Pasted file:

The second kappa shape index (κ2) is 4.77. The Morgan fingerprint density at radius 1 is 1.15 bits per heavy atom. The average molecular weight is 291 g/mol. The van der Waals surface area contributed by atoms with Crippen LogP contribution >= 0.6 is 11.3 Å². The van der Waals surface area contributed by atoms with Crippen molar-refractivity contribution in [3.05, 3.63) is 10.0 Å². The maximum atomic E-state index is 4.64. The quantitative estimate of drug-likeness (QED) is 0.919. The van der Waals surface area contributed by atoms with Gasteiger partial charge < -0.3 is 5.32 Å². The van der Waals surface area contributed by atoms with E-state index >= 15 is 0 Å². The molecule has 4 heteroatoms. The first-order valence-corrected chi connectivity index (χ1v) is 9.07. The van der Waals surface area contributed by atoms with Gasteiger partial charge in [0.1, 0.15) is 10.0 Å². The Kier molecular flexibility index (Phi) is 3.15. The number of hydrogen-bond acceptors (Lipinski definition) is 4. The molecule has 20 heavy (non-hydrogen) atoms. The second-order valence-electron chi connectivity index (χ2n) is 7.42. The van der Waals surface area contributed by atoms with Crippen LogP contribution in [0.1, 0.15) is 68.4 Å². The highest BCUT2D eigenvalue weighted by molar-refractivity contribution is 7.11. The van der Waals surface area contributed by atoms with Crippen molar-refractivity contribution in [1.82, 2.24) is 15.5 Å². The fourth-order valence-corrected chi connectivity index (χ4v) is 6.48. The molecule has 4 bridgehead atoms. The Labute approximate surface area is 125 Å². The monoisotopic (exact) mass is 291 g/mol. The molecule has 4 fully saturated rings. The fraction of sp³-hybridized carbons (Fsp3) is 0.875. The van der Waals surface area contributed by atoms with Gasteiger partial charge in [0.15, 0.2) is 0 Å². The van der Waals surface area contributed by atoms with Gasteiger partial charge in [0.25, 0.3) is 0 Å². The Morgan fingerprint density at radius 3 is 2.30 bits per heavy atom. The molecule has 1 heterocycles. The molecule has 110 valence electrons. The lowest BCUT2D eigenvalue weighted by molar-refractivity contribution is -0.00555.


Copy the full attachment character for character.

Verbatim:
The second kappa shape index (κ2) is 4.77. The Morgan fingerprint density at radius 1 is 1.15 bits per heavy atom. The average molecular weight is 291 g/mol. The van der Waals surface area contributed by atoms with Crippen LogP contribution >= 0.6 is 11.3 Å². The van der Waals surface area contributed by atoms with Crippen molar-refractivity contribution in [3.05, 3.63) is 10.0 Å². The maximum atomic E-state index is 4.64. The quantitative estimate of drug-likeness (QED) is 0.919. The van der Waals surface area contributed by atoms with Gasteiger partial charge < -0.3 is 5.32 Å². The van der Waals surface area contributed by atoms with E-state index >= 15 is 0 Å². The molecule has 4 heteroatoms. The first-order valence-corrected chi connectivity index (χ1v) is 9.07. The van der Waals surface area contributed by atoms with Gasteiger partial charge in [0.1, 0.15) is 10.0 Å². The Kier molecular flexibility index (Phi) is 3.15. The number of hydrogen-bond acceptors (Lipinski definition) is 4. The molecule has 20 heavy (non-hydrogen) atoms. The second-order valence-electron chi connectivity index (χ2n) is 7.42. The van der Waals surface area contributed by atoms with Crippen LogP contribution in [0.1, 0.15) is 68.4 Å². The highest BCUT2D eigenvalue weighted by molar-refractivity contribution is 7.11. The van der Waals surface area contributed by atoms with Crippen molar-refractivity contribution in [1.82, 2.24) is 15.5 Å². The fourth-order valence-corrected chi connectivity index (χ4v) is 6.48. The molecule has 4 bridgehead atoms. The Labute approximate surface area is 125 Å². The monoisotopic (exact) mass is 291 g/mol. The molecule has 4 fully saturated rings. The fraction of sp³-hybridized carbons (Fsp3) is 0.875. The van der Waals surface area contributed by atoms with Gasteiger partial charge in [0.15, 0.2) is 0 Å². The van der Waals surface area contributed by atoms with Gasteiger partial charge in [0.25, 0.3) is 0 Å². The Morgan fingerprint density at radius 3 is 2.30 bits per heavy atom. The molecule has 1 heterocycles. The molecule has 110 valence electrons. The lowest BCUT2D eigenvalue weighted by molar-refractivity contribution is -0.00555.